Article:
Robbins: Essential components of an estate plan

Last week, I wrote about the purple mess Prince left when he died without a will. I railed about why estate plans are essential, especially when you have a spouse, and even more so when there are kids. What I did not discuss, however, is the essential components of an estate plan, what documents you need, what they are, and the purpose that each serves. Thus, this second foray in the non-musical legacy wrought by “O(+>”, the late, great High Priest of Pop.

A will

A will is first. In essence, a will spells out who will get your stuff, in what proportions they will get it, and in some instances at least, upon what conditions. Although a will can be simple and straightforward, there are many things to think about.

Say, for instance, you have three grown kids and you want your will to provide that if you die, your spouse will get your stuff but if she or he predeceases you, everything should go in equal shares to your three grown kids.

What, though, if one of the children God forbid, predeceases you? What happens to his or her share? Does it go to his or her surviving siblings or, if s/he is married with kids of his or her own, does his or her share go to his/her spouse or kids? If the kids are minors, should a trust be set up to manage their respective shares and provide for them until they are adults? Would you want a newly minted adult — an 18-year-old — to get his or her share the day she or he turns 18?

Or would you rather set up some conditions, for example that his or her inheritance should be doled out over time — say 25% at age 25, 25% at 30 and the last share at age 35? If so, you need to provide for these things in via trust provisions either inside of your will or by the establishment of a separate trust agreement.

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Regarding trusts, they come in many flavors. Unfortunately, this column is too short to delve into them or to do more than barely touch on them. Suffice it to say that in this state, for most folks, free-standing trusts are not commonly needed. However, they are often desirable for a whole host of reasons. Irrevocable trusts, for one example, remove assets from one’s personal estate to be owned by the trust itself which, at law, is a separate legal being.

As such, if the trustor one day finds him or herself sued, those assets in the trust may not be executed upon. Just as there are many, many other questions that should be addressed in one’s will, there are many, many kinds of trusts that may serve one’s particular needs and purposes.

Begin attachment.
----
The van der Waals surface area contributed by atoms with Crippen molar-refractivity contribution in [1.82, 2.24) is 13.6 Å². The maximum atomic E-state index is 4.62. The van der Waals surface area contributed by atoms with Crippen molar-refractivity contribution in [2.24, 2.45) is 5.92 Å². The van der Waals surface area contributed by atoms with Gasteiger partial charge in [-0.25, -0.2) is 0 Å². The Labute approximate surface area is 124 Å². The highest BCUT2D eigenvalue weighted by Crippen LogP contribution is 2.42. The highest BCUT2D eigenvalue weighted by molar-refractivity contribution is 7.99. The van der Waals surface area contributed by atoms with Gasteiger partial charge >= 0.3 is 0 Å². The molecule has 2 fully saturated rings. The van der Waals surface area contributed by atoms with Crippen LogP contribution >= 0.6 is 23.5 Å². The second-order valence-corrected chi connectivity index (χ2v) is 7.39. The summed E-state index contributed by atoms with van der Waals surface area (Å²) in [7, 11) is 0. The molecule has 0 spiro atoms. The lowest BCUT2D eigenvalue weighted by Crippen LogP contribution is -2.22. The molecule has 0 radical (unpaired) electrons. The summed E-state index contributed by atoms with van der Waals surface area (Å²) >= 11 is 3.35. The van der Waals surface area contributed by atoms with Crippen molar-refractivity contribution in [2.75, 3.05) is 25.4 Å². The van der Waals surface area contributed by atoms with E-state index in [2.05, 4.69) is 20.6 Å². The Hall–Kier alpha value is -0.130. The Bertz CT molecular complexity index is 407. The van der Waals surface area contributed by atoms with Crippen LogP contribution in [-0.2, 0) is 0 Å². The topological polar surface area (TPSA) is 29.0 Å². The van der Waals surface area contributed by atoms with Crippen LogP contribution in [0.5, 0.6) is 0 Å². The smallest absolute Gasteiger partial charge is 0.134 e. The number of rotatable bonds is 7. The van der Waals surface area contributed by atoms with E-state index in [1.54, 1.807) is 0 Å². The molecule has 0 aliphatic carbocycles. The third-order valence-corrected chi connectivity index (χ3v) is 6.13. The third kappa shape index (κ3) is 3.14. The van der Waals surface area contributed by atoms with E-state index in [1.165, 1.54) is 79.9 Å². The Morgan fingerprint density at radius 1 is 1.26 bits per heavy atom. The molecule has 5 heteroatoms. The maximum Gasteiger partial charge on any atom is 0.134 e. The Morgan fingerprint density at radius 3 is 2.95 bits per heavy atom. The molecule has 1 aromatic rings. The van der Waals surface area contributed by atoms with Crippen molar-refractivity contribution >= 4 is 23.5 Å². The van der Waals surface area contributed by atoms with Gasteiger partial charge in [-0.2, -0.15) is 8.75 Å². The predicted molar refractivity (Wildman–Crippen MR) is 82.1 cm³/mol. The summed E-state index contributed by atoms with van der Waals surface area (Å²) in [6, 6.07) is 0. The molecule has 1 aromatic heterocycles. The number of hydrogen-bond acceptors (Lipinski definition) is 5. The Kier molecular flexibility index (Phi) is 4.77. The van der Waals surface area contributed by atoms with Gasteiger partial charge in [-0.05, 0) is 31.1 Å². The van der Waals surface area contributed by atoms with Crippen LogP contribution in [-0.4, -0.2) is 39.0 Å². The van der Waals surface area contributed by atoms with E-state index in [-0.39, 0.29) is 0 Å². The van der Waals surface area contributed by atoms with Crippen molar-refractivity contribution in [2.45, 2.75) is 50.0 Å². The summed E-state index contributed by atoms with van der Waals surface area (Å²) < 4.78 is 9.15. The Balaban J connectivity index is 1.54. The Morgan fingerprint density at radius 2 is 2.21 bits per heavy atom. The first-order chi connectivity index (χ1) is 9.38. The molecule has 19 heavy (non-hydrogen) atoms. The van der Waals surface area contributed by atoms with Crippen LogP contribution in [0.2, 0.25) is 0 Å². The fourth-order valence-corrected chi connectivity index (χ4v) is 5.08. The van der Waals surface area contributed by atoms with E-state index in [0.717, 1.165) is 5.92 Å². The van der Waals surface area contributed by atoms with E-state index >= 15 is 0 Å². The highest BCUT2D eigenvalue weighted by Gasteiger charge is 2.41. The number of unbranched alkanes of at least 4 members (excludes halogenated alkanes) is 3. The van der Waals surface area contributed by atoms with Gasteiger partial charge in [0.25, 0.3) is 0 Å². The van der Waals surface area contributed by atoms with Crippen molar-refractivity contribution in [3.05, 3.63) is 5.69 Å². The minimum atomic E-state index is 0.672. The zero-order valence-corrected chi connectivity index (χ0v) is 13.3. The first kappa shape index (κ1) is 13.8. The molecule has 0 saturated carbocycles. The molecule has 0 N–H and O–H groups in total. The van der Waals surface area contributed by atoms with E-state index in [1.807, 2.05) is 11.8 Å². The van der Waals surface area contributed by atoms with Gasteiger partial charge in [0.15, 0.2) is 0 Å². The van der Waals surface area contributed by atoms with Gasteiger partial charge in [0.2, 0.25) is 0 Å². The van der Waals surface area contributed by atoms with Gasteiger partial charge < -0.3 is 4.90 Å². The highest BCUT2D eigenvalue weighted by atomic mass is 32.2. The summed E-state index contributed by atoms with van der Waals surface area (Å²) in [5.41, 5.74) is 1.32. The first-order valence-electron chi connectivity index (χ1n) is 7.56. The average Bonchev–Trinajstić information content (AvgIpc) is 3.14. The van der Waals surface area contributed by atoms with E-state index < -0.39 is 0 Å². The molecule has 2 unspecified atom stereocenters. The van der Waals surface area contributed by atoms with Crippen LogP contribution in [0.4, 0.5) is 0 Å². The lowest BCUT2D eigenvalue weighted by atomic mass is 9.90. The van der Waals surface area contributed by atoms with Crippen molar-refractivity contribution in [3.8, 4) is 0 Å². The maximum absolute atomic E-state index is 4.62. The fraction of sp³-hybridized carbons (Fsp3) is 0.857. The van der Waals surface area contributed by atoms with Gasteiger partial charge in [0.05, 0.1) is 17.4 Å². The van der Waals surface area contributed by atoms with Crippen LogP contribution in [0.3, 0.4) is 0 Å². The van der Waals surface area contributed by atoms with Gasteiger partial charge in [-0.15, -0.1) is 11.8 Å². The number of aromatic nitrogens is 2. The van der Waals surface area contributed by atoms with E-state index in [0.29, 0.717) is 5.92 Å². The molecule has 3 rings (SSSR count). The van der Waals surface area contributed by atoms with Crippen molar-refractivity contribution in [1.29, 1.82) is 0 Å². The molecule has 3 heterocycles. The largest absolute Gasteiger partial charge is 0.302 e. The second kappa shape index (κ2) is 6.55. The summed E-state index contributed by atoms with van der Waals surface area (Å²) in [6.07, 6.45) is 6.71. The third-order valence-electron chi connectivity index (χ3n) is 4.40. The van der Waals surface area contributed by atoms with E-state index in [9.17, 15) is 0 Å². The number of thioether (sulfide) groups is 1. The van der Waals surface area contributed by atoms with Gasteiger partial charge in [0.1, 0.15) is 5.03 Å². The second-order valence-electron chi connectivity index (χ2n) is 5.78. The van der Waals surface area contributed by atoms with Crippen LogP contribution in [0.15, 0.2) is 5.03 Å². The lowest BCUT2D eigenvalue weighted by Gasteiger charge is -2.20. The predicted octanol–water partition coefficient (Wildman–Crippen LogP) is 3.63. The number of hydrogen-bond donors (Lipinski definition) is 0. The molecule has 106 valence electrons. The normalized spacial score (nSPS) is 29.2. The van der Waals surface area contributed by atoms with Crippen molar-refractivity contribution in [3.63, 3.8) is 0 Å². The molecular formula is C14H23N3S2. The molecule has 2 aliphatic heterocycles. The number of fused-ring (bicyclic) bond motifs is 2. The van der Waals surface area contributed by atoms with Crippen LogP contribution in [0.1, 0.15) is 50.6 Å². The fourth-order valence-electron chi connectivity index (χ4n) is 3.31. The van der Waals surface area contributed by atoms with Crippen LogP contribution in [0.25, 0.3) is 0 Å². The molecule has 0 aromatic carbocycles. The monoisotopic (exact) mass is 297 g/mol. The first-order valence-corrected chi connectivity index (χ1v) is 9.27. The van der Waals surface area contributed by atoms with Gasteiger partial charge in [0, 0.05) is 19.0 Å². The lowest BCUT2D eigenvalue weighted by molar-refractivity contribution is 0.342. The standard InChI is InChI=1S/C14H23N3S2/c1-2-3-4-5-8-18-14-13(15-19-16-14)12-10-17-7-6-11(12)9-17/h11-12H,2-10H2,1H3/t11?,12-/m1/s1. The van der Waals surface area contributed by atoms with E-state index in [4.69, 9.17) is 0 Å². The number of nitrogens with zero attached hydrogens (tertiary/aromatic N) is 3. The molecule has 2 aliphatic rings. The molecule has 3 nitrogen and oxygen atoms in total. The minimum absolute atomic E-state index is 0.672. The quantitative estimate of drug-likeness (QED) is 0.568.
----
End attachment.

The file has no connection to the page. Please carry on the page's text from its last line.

Memorandum of disposition

Also essential to an estate plan is a memorandum of disposition of personal property. The best way to understand this is what personal property would you want treated differently than provided for under your will. Say, for example, your will states 50-50 to your two kids, but you have a favorite nephew who has always coveted your classic car. By providing that your nephew gets the car, you take it out of the general provisions of the Will.

A general durable power of attorney gives someone that you designate the right to act on your behalf in business and financial matters should you become incapacitated. Often, but not always, this is a spouse. It is good practice, too, to name a backup just in case the person named will not or cannot serve.

Similarly to a general power of attorney, one should have a medical power of attorney which gives the holder that you name the right to act on your behalf of make medical decisions if you cannot make them for yourself. Again, this can be — but does not have to be — a spouse and, as with the general power, having a backup is good practice.

A living will

A declaration as to medical or surgical treatment, what most folks call a living will, is also a good idea. A living will provides an expression of your wishes in the event that your are medically deemed to have an injury, disease, or illness which is not curable or reversible which, in the judgment of your medical providers, is a terminal condition. It will generally further provide what steps should be taken if, after a period of days that you determined when you are of sound mind, you have been unconscious, comatose, or otherwise incompetent so as to be unable to make or communicate responsible decisions.

Letter of last instruction

Another essential document, although not technically part of an estate plan, is a letter of last instruction which is, in essence, a “where’s my stuff” direction. Such an instrument should detail who to contact in the event of your demise: friends, family, lawyer, accountant, investment advisor and the like and how and where to contact them.

It should also provide information as to what you own (stocks, bonds, life insurance policies, retirement accounts, realty, and more), the account numbers and where they made be found. What should also be included is the place and number of any safe deposited boxes, collections (coins, stamps, etc.) and, critically, the key passwords to access the myriad things that we modernly retrieve online.

It goes without saying that the letter should be kept in a secure place where an intruder cannot find it but there should be some direction in some easily accessed place where, once you are gone, your heirs can easily find it (for example, an index card in your center desk drawer that says something like “A Letter of Last Instruction, identifying all I own and who to contact in the event of my death is in my safe deposit box, #xxxx at XXXXXBank in ______, Colorado”).

The foregoing is just the tipiest tip of the iceberg of estate planning.

Although not the most pleasant subject with which to deal, doing so well before the need arises is prudent and may one day be a source of comfort to your loved ones who will have their hands and hearts full at your loss.

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